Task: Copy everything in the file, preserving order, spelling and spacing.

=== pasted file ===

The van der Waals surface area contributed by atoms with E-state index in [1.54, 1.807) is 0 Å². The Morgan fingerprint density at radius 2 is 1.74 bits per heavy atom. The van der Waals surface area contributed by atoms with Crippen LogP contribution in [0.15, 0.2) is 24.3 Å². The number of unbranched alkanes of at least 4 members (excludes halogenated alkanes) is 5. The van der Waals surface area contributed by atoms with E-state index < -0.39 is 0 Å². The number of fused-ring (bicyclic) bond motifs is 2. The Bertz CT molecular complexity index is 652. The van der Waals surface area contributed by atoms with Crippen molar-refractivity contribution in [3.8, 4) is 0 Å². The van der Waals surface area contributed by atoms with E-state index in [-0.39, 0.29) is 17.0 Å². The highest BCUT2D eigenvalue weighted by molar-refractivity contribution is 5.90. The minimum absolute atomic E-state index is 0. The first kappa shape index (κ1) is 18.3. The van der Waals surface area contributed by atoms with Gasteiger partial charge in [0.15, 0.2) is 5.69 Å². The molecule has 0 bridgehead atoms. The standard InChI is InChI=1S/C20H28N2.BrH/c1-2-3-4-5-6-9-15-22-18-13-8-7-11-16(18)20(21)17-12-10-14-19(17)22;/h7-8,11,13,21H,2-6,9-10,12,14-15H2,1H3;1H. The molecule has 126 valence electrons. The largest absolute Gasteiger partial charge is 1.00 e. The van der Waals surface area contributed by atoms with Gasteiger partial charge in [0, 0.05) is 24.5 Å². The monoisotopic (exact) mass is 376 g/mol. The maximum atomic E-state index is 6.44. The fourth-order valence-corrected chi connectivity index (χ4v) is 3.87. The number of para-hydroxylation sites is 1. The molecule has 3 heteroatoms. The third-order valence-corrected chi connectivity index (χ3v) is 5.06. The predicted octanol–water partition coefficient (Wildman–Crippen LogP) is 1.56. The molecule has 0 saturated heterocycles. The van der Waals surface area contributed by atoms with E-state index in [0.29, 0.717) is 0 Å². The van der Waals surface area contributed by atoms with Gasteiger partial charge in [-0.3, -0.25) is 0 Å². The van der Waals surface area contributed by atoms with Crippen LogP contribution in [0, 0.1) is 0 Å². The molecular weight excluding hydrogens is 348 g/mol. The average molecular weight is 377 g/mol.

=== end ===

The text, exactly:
The van der Waals surface area contributed by atoms with E-state index in [1.54, 1.807) is 0 Å². The Morgan fingerprint density at radius 2 is 1.74 bits per heavy atom. The van der Waals surface area contributed by atoms with Crippen LogP contribution in [0.15, 0.2) is 24.3 Å². The number of unbranched alkanes of at least 4 members (excludes halogenated alkanes) is 5. The van der Waals surface area contributed by atoms with E-state index < -0.39 is 0 Å². The number of fused-ring (bicyclic) bond motifs is 2. The Bertz CT molecular complexity index is 652. The van der Waals surface area contributed by atoms with Crippen molar-refractivity contribution in [3.8, 4) is 0 Å². The van der Waals surface area contributed by atoms with E-state index in [-0.39, 0.29) is 17.0 Å². The highest BCUT2D eigenvalue weighted by molar-refractivity contribution is 5.90. The minimum absolute atomic E-state index is 0. The first kappa shape index (κ1) is 18.3. The van der Waals surface area contributed by atoms with Gasteiger partial charge in [0.15, 0.2) is 5.69 Å². The molecule has 0 bridgehead atoms. The standard InChI is InChI=1S/C20H28N2.BrH/c1-2-3-4-5-6-9-15-22-18-13-8-7-11-16(18)20(21)17-12-10-14-19(17)22;/h7-8,11,13,21H,2-6,9-10,12,14-15H2,1H3;1H. The molecule has 126 valence electrons. The largest absolute Gasteiger partial charge is 1.00 e. The van der Waals surface area contributed by atoms with Gasteiger partial charge in [0, 0.05) is 24.5 Å². The monoisotopic (exact) mass is 376 g/mol. The maximum atomic E-state index is 6.44. The fourth-order valence-corrected chi connectivity index (χ4v) is 3.87. The number of para-hydroxylation sites is 1. The molecule has 3 heteroatoms. The third-order valence-corrected chi connectivity index (χ3v) is 5.06. The predicted octanol–water partition coefficient (Wildman–Crippen LogP) is 1.56. The molecule has 0 saturated heterocycles. The van der Waals surface area contributed by atoms with E-state index in [0.29, 0.717) is 0 Å². The van der Waals surface area contributed by atoms with Gasteiger partial charge in [-0.3, -0.25) is 0 Å². The van der Waals surface area contributed by atoms with Crippen LogP contribution in [0, 0.1) is 0 Å². The molecular weight excluding hydrogens is 348 g/mol. The average molecular weight is 377 g/mol.